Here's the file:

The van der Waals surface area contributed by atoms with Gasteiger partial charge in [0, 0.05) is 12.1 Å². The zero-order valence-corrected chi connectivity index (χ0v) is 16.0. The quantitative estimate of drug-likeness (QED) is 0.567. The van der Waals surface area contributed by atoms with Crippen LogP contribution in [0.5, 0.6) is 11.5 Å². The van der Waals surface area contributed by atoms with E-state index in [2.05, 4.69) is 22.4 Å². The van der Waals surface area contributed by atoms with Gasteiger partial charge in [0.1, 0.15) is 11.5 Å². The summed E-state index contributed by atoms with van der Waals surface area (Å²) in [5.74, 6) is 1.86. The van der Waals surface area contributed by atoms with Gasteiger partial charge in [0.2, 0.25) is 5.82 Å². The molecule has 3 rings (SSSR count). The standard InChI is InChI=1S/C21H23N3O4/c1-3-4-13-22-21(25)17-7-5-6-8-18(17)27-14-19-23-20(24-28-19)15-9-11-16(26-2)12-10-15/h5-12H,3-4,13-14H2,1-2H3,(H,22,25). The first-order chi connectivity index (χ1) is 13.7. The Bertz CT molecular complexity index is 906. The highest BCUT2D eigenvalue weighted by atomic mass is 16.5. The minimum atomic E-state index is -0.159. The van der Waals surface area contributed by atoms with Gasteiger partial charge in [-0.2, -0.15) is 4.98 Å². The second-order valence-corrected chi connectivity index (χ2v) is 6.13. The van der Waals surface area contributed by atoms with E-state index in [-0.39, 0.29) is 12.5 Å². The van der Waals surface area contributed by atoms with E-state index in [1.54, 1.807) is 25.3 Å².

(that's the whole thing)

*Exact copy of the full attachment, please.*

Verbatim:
The van der Waals surface area contributed by atoms with Gasteiger partial charge in [0, 0.05) is 12.1 Å². The zero-order valence-corrected chi connectivity index (χ0v) is 16.0. The quantitative estimate of drug-likeness (QED) is 0.567. The van der Waals surface area contributed by atoms with Crippen LogP contribution in [0.5, 0.6) is 11.5 Å². The van der Waals surface area contributed by atoms with E-state index in [2.05, 4.69) is 22.4 Å². The van der Waals surface area contributed by atoms with Gasteiger partial charge in [0.1, 0.15) is 11.5 Å². The summed E-state index contributed by atoms with van der Waals surface area (Å²) in [5.74, 6) is 1.86. The van der Waals surface area contributed by atoms with Gasteiger partial charge in [0.2, 0.25) is 5.82 Å². The molecule has 3 rings (SSSR count). The standard InChI is InChI=1S/C21H23N3O4/c1-3-4-13-22-21(25)17-7-5-6-8-18(17)27-14-19-23-20(24-28-19)15-9-11-16(26-2)12-10-15/h5-12H,3-4,13-14H2,1-2H3,(H,22,25). The first-order chi connectivity index (χ1) is 13.7. The Bertz CT molecular complexity index is 906. The highest BCUT2D eigenvalue weighted by atomic mass is 16.5. The minimum atomic E-state index is -0.159. The van der Waals surface area contributed by atoms with Gasteiger partial charge in [-0.2, -0.15) is 4.98 Å². The second-order valence-corrected chi connectivity index (χ2v) is 6.13. The van der Waals surface area contributed by atoms with E-state index in [-0.39, 0.29) is 12.5 Å². The van der Waals surface area contributed by atoms with E-state index in [1.54, 1.807) is 25.3 Å².